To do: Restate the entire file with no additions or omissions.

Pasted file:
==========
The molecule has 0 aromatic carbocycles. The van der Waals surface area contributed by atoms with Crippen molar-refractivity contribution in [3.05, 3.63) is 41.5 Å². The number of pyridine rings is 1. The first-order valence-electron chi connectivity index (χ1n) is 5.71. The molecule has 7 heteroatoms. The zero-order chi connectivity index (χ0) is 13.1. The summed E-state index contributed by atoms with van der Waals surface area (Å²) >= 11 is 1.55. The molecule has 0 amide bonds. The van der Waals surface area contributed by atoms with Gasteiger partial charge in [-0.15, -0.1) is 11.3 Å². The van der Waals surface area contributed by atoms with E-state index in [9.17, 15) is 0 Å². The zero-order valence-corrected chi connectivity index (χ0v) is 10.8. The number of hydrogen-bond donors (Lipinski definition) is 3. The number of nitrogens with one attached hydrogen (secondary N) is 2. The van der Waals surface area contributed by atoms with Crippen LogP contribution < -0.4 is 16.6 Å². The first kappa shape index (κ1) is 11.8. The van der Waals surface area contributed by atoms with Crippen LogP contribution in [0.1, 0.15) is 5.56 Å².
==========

The molecule has 0 aromatic carbocycles. The van der Waals surface area contributed by atoms with Crippen molar-refractivity contribution in [3.05, 3.63) is 41.5 Å². The number of pyridine rings is 1. The first-order valence-electron chi connectivity index (χ1n) is 5.71. The molecule has 7 heteroatoms. The zero-order chi connectivity index (χ0) is 13.1. The summed E-state index contributed by atoms with van der Waals surface area (Å²) >= 11 is 1.55. The molecule has 0 amide bonds. The van der Waals surface area contributed by atoms with Gasteiger partial charge in [-0.15, -0.1) is 11.3 Å². The van der Waals surface area contributed by atoms with E-state index in [9.17, 15) is 0 Å². The zero-order valence-corrected chi connectivity index (χ0v) is 10.8. The number of hydrogen-bond donors (Lipinski definition) is 3. The number of nitrogens with one attached hydrogen (secondary N) is 2. The van der Waals surface area contributed by atoms with Crippen LogP contribution < -0.4 is 16.6 Å². The first kappa shape index (κ1) is 11.8. The van der Waals surface area contributed by atoms with Crippen LogP contribution in [0.1, 0.15) is 5.56 Å².